Category: Blog

Superfoods to the Rescue!

“Look up in the sky, it’s a bird…it’s a plane…it’s…a bean sprout?” That’s right, gone are the days of the traditional superhero, for the age of the cell phone sadly breeds a lack of telephone booths/dressing rooms. Today’s superhero looks much like you and me, though they have a secret; a secret that gives them the energy and well-being needed in order to sustain a healthy lifestyle while traversing the stress-inducing, rigorous terrain that is modern, everyday life. Their secret: the all-powerful Superfood!

So what exactly is a ‘Superfood?’ They are “a special category of foods found in nature” according to FoodMatters. “Calorie sparse and nutrient dense, they are superior sources of anti-oxidants and essential nutrients- nutrients we need but cannot make ourselves.” These special foods are “powerful enough to help you lower your cholesterol, reduce the risk of heart disease and cancer, maintain your weight, and, for an added bonus, put you in a better mood” according to WebMD. Moreover, there are no side effects as with prescription drugs when eating superfoods, as they are all natural, unprocessed foods that the body readily accepts.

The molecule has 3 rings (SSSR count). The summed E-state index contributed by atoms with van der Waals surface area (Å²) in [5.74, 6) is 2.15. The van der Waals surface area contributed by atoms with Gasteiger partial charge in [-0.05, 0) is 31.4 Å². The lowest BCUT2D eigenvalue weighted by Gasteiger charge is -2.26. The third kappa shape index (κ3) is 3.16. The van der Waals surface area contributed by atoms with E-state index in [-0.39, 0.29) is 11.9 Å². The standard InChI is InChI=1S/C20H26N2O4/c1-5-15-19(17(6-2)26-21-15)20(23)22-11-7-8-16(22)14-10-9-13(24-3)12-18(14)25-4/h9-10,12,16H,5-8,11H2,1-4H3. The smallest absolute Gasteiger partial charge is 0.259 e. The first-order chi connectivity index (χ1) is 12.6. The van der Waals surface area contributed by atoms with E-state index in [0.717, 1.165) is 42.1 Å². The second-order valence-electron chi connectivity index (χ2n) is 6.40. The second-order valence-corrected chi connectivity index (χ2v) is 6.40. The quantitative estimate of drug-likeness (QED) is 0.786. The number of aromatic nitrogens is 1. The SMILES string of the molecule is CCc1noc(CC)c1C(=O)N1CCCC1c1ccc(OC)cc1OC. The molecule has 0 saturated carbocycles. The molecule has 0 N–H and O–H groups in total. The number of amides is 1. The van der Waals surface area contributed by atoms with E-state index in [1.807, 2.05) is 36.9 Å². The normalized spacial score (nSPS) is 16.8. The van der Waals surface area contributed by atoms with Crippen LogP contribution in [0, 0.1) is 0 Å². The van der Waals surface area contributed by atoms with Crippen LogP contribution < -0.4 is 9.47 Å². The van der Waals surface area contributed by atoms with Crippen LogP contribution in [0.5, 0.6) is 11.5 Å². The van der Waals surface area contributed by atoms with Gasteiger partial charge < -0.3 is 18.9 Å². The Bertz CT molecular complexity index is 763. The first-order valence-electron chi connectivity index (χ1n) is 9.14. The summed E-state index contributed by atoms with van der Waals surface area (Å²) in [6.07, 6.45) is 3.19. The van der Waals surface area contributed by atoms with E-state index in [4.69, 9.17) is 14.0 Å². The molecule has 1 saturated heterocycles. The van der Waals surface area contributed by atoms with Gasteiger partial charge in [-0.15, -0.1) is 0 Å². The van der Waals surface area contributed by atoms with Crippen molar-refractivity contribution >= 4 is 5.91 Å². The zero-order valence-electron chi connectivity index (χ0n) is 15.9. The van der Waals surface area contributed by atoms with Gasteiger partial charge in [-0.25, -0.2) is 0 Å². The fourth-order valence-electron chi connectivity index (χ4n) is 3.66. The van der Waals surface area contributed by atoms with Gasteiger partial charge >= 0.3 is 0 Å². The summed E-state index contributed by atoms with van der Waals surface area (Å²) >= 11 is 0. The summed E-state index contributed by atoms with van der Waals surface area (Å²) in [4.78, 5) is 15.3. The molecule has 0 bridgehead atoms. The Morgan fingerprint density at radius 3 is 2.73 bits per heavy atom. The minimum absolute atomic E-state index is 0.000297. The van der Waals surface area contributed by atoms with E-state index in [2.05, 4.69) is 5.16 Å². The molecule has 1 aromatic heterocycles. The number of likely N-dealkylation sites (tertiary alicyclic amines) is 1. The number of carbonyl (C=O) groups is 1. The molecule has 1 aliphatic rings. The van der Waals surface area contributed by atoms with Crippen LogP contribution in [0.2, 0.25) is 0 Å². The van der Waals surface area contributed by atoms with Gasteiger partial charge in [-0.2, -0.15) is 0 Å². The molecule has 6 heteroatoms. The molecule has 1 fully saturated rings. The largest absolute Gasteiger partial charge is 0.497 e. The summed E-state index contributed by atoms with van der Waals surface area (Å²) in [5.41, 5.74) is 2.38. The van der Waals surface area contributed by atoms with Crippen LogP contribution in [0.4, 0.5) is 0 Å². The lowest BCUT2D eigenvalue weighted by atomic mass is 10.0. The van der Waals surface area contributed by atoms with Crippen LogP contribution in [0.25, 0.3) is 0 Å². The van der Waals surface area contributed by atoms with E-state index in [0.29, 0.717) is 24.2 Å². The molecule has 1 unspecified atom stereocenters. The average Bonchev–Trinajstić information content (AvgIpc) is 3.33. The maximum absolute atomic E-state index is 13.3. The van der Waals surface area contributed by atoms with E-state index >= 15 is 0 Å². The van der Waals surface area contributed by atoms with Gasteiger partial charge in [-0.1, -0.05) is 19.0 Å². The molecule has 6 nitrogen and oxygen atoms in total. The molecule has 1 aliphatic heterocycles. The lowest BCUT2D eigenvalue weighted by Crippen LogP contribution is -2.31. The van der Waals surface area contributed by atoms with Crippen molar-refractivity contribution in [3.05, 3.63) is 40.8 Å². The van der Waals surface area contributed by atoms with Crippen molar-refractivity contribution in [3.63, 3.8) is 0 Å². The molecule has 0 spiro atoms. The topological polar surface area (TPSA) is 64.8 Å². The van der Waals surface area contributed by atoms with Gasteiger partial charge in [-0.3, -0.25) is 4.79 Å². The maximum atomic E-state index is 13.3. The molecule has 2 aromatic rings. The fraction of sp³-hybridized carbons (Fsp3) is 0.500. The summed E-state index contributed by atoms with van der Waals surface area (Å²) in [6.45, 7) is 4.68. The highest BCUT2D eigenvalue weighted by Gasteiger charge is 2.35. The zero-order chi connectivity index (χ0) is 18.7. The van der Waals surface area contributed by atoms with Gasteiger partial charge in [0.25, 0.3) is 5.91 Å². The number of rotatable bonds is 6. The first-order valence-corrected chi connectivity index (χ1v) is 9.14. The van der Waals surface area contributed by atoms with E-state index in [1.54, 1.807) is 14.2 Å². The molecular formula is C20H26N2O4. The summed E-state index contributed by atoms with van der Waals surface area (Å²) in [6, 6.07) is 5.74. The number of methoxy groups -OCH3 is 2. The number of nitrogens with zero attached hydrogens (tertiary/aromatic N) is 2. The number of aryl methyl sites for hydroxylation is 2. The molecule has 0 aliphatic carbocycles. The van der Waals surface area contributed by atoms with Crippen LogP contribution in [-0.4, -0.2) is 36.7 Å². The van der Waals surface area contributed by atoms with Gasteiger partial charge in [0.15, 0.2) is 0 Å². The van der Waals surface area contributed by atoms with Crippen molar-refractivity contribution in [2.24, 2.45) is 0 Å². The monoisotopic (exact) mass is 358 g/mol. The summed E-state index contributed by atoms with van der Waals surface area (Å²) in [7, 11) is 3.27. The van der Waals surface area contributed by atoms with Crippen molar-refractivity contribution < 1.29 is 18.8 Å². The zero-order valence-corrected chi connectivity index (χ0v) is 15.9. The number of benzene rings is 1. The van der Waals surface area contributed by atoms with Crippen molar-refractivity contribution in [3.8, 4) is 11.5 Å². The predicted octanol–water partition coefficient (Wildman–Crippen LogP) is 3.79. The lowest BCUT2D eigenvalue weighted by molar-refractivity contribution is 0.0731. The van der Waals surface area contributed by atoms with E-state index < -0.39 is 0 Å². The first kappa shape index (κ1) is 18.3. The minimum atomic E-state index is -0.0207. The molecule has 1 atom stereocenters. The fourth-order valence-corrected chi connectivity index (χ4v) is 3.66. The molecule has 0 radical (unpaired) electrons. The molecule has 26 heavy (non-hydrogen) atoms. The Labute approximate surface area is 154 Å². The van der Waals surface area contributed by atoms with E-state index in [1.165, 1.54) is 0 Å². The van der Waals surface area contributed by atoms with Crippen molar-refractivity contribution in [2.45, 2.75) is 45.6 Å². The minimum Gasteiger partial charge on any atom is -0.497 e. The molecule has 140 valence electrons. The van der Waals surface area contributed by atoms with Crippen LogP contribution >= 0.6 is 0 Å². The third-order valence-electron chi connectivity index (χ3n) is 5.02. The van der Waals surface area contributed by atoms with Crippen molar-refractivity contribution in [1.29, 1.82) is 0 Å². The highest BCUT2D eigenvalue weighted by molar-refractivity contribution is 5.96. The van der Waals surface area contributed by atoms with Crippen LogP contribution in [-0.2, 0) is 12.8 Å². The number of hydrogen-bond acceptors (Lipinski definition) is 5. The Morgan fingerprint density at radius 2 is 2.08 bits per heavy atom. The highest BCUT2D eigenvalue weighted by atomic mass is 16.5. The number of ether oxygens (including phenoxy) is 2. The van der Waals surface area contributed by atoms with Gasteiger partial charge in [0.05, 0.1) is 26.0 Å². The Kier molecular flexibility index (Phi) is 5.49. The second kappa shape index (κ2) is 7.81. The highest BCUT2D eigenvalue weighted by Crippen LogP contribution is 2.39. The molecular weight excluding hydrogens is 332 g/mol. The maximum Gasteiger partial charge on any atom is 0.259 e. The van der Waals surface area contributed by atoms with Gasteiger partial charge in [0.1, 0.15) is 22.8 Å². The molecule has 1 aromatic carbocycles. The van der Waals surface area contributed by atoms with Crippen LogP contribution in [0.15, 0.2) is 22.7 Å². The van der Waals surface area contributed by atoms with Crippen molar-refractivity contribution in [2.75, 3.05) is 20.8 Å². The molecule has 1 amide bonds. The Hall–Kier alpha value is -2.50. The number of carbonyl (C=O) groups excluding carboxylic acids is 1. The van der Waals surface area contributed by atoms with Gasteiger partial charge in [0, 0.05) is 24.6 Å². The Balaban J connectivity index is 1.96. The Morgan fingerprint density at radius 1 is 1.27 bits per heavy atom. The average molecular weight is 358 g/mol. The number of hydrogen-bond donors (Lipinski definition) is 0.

Blueberries are known to have excellent antioxidant properties and they are also high in potassium and Vitamin C in addition to being anti-inflammatory. Another berry rich in antioxidants known to be one of the most powerful and nutritious superfoods is the Acai (ah-sigh-ee). The Acai berry’s high concentration of antioxidants and essential fatty acid and essential amino acid content make it great for cardiovascular and digestive health, muscle retention, and combating premature aging.



“Green Superfoods” are known to have the “highest concentrations of easily digestible nutrients, fat burning compounds, vitamins, and minerals to protect and heal the body.” Helping to build muscle, aid in digestion, and help protect against illness, these chlorophyll-rich superfoods include Chlorella, Spirulina, Blue-Green Algae, Barley Grass, Wheat Grass, and green leafy vegetables such as Spinach, Kale, and Parsley. This special group of superfoods helps create more oxygen in the blood, leading to healthier cells.